Approximately 15 percent of pregnancies end between week four and week 20 in miscarriage, also known as spontaneous abortion. Spontaneous abortion means the pregnancy ends due to natural causes, versus surgical or medical. Recurrent miscarriage is defined as three or more consecutive spontaneous abortions. Recurrent miscarriage in fertility patients is especially tragic because they have often undergone months of fertility treatment to achieve pregnancy.
UAB reproductive specialists have years of experience managing women who suffer from recurrent miscarriage and infertility. Their combined experience is unparalleled in the region, and you can be assured of a complete evaluation of your condition to determine the most current and effective treatments to best serve you.
The most common causes of recurrent miscarriage are genetic abnormalities, uterine structural deformities, and endocrine diseases. The incidence of spontaneous abortion increases as women age, which is most likely due to chromosome abnormalities. It is also higher in women with polycystic ovarian syndrome.
Genetic abnormalities are the most common cause of miscarriage, usually occurring as a random event. In most cases, genetic abnormalities are not seen in the parents. In the fetus, the most common genetic cause is aneuploidy, or an abnormal number of a particular chromosome (for example, 3 chromosomes instead of 2). In particular, chromosomes 13, 16, 18, and 21 are common for aneuploidy. A fetus may also have only 1 copy instead of 2 of a particular chromosome, which can cause pregnancy loss.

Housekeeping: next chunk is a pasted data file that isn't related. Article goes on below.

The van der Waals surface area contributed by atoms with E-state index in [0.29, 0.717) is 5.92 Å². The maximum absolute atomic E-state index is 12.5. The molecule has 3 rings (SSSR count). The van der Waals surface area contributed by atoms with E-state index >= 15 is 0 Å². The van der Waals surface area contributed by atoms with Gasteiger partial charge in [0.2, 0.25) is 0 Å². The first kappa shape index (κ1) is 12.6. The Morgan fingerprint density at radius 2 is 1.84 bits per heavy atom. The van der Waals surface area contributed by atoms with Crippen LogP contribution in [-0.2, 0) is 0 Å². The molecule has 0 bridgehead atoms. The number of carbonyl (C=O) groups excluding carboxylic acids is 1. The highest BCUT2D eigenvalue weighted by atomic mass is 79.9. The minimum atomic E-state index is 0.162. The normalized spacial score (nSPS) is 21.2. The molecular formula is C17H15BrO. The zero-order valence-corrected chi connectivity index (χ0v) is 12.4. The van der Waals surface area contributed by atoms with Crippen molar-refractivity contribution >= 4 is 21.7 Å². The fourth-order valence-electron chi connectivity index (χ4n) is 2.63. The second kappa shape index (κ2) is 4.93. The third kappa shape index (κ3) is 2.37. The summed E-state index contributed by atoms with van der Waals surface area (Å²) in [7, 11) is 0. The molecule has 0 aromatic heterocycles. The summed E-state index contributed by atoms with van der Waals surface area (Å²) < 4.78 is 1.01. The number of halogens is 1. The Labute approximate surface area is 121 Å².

If the couple does have a known genetic disease that could be transferred to their child, preimplantation genetic diagnosis (PGD) can be used to screen for certain genetic diseases such as hemophilia, Tay- Sachs, and many others. The couple undergoes an In Vitro Fertilization cycle, and the resulting embryos are biopsied to learn if they carry the disease. This process is especially useful in couples who have “sex-linked” diseases. Even though PGD is an extremely useful diagnostic/screening tool, it does not replace an amniocentesis, a test in which amniotic fluid is analyzed, during pregnancy.
Uterine abnormalities—or malformations—include the septate uterus in which the uterus is divided by a septum, Asherman’s syndrome in which scar tissue develops in the uterus, large polyps or fibroids, and uterine scarring from infection. With today’s surgical techniques, many of these conditions can be corrected by a reproductive surgeon. However, conditions such as a unicornuate uterus cannot be surgically treated. When structural damage is severe, the only option for couples desiring a genetically related child is to use a surrogate mother.
Endocrine, or hormonal, disorders are also a cause of recurrent miscarriage. Polycystic ovarian syndrome is associated with elevated levels of luteinizing hormone and testosterone, which are linked to miscarriage. Type 1 diabetes and untreated thyroid disease are other potential endocrine causes of recurrent miscarriage.
Antiphospholipid antibody syndrome is a well characterized cause of spontaneous abortion. In this syndrome the body mistakes phospholipids (a component of the cell membrane) as an antigen (invading pathogen or allergen) and produces antibodies to destroy them. Lupus anticoagulant and/or high anticardiolipin antibodies have been associated with first, second, and third trimester spontaneous abortions. It is thought that the antibodies cause small clots in the vessels of the placenta, restricting blood flow to the fetus, causing poor fetal growth, high blood pressure in the mother, and stillbirth.